Data entry and analysis were done by IBM® SPSS® Statistics ver 22.0 (IBM, Armonk, NY, USA). Data were checked for completeness and examined for normality using the stem-and-leaf plot and the Kolmogorov-Smirnov test. The construct validity of the questionnaire was examined by Exploratory Factor Analysis (EFA). The principal component analysis (PCA) was used to generate a scree plot and eigenvalues to decide the number of factors obtained. A scree test was used to determine the number of significant factors to be retained for rotation. Loadings >0.30 were considered for categorization under the respective subscales.26 The loadings were rotated to maximize high loadings and minimize low loadings. Therefore, the simplest possible structure was achieved using the varimax (orthogonal) rotation, assuming that the factors were uncorrelated with one another. In the case of correlated factors, an oblique rotation (eg, the oblimin, promax or direct quartimin) would be preferred. Following EFA (construct validation), the reliability of each subscale was examined using Cronbach's α, with a cut-off value of 0.70 reflecting adequate internal consistency.27

Results

Socio-demographic Profiles

Table 1 summarizes the socio-demographic profiles of the participants. In summary, 83.3% (550 of 660) of the questionnaires distributed were returned. Of these, 376 were eligible for further analysis. Assuming all non-respondents were qualified for the study, the response rate was estimated at 77.4% by dividing the number of completed questionnaires (n=376) by the number of qualified nurses for the study (486=376+110). Majority of respondents were Malays and married with a mean age of 30.6 (SD 5.3) years; 96.5% had tertiary education. More than half of the nurses had been in service for more than five years with a mean service length of 7.4 (SD 4.9) years. They worked a mean of 45.0 (SD 5.40) hours/week. All studied continuous variables had normal distribution.

Table 1: Socio-demographic characteristics of respondents (n=376)

Variable

Mean (SD) or n (%)

Age (yrs)

30.6 (5.3)

Years of employment (yrs)

7.4 (4.9)

Working hours/week

45.0 (5.4)

Household income (US$)

940 (390)

Marital status

Not married

288 (76.6%)

Married (single/widow/divorced)

88 (23.4%)

Race

Malay

354 (94.1%)

Non-Malay

22 (5.9%)

Level of education

Tertiary (certificate/diploma/degree:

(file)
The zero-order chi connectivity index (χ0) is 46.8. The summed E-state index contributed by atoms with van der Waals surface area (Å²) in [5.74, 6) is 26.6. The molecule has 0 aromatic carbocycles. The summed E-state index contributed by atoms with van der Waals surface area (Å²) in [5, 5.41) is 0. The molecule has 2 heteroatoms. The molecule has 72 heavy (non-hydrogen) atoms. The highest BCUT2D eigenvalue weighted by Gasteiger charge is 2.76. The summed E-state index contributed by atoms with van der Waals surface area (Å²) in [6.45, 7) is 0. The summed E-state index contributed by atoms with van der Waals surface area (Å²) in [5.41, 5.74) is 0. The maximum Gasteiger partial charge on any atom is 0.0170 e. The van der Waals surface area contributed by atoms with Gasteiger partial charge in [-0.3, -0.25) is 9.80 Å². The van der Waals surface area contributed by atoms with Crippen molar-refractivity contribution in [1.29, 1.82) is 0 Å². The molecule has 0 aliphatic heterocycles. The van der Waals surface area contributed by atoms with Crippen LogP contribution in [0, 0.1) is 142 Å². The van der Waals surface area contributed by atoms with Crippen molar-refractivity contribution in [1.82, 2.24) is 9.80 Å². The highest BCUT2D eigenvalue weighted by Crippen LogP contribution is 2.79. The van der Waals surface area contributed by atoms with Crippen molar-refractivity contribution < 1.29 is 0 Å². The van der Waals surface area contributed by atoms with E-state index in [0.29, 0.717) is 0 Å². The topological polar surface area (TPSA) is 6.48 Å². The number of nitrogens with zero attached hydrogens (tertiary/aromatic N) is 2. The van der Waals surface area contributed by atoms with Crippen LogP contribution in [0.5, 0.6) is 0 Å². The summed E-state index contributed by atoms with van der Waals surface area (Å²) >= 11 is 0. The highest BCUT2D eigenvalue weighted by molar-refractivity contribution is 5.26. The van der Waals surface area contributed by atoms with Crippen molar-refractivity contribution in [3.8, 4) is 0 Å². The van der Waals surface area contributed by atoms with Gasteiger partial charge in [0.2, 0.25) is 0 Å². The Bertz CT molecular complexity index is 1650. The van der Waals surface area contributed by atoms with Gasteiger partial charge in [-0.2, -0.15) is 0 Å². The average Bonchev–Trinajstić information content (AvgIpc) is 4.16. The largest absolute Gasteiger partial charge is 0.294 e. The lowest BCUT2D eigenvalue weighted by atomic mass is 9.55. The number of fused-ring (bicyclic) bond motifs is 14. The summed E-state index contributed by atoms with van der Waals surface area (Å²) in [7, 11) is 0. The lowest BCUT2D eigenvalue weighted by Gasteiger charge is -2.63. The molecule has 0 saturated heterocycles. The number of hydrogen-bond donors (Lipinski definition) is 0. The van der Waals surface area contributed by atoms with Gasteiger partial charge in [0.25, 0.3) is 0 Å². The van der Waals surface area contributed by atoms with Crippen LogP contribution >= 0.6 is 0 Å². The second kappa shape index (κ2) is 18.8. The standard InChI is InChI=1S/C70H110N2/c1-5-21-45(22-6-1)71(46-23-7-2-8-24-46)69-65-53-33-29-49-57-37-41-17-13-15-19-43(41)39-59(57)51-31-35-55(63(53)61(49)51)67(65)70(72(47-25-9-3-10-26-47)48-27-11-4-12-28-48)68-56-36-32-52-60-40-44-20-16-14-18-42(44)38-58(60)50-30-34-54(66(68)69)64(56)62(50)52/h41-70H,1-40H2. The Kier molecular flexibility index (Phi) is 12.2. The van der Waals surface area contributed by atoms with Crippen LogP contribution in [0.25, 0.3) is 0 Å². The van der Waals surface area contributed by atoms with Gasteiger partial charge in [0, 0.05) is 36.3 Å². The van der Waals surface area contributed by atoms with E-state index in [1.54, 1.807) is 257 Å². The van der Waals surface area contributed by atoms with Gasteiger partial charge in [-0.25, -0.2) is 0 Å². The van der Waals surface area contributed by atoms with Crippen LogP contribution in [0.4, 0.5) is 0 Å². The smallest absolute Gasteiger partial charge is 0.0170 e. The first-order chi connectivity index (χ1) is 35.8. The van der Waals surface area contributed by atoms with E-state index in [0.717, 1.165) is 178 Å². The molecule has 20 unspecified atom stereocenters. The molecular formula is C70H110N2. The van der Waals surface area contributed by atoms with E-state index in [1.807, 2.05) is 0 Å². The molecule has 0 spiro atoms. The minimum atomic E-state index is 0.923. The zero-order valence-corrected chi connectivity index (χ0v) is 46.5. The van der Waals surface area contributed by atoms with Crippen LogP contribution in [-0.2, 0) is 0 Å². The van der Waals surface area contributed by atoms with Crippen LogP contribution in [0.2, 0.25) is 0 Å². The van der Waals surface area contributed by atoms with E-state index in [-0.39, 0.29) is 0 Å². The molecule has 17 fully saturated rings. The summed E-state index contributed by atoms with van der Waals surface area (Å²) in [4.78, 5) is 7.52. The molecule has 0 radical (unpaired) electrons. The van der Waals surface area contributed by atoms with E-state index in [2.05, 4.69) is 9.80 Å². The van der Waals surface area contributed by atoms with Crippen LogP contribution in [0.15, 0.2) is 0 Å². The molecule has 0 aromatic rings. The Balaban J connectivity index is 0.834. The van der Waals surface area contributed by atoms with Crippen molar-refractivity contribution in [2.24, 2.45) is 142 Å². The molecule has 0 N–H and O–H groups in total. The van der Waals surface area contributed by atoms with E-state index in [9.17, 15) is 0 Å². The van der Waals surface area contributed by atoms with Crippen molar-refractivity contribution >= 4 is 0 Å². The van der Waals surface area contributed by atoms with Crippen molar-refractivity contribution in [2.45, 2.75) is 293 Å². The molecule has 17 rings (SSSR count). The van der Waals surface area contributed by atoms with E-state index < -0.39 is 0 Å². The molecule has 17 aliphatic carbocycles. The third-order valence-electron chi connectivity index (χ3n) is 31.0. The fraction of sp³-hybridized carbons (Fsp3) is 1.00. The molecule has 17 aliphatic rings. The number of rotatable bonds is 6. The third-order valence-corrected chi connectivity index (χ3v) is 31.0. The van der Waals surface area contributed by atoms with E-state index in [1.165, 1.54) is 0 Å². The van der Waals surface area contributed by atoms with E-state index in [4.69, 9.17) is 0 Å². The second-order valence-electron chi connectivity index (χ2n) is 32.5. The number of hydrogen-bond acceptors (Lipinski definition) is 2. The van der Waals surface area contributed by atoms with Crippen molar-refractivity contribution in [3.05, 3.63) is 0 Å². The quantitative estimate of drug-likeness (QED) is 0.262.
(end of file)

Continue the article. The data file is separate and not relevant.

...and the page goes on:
12 years or more of formal education)

330 (87.8%)

Non-tertiary (lower and upper secondary:
less than 12 years of formal education)

46 (12.2%)

Construct Validity

The construct validity was assessed using EFA on the 34 items of M-JCQ using PCA. Initially, the sampling adequacy measure of Kaiser-Meyer-Okin (KMO) criterion was examined to determine the matrix appropriateness for the factor analysis. The value of 0.80 suggested sufficient correlation to conduct the analysis.28 Visual inspection of the scree plot and eigenvalues (≥1) confirmed that the items were loaded onto four factors (F1, F2, F3 and F4), in agreement with the theoretical construct.14 Through PCA, factor extraction with loadings was generated using orthogonal (varimax) rotation and loading matrices, in which factor loadings values >0.30 indicated significant factorial contribution (Table 2).26 All items of the job control/decision latitude subscale except for Q8, “little decision freedom,” was loaded onto the first factor (F1), with factor loading ranging between 0.46 and 0.72. All items of psychological job demand were represented by the second factor (F2) with all items loadings between 0.35 and 0.70. Meanwhile, the social support and physical demand subscales were grouped in the third (F3) and fourth (F4) factor, respectively, with loadings between 0.41 and 0.79. Therefore, a total of 33 items of the M-JCQ was available for further analyses.

Table 2: Construct validation: exploratory factor analysis of the M-JCQ (n=376)

Scale

Item*

Factor loading

F1

F2

F3

F4

Job control

Q3: Learn new things

0.60

Q4: Repetitive job

0.46

Q5: Requires creativity

0.72

Q6: Allows own decisions

0.64

Q7: High skill level

0.62

Q9: Various work

0.49

Q10: Lots of say

0.52

Q11: Develop own abilities

0.56

Job demands

Q19: Work fast

0.37

Q20: Work hard

0.35

Q22: Conflicting demand

0.68

Q23: Hectic work

0.69

Q26: Wait on others

0.70

Social support

Q52: Supervisor is a good organizer

0.77

Q49: Supervisor pays attention

0.73

Q51: Helpful supervisor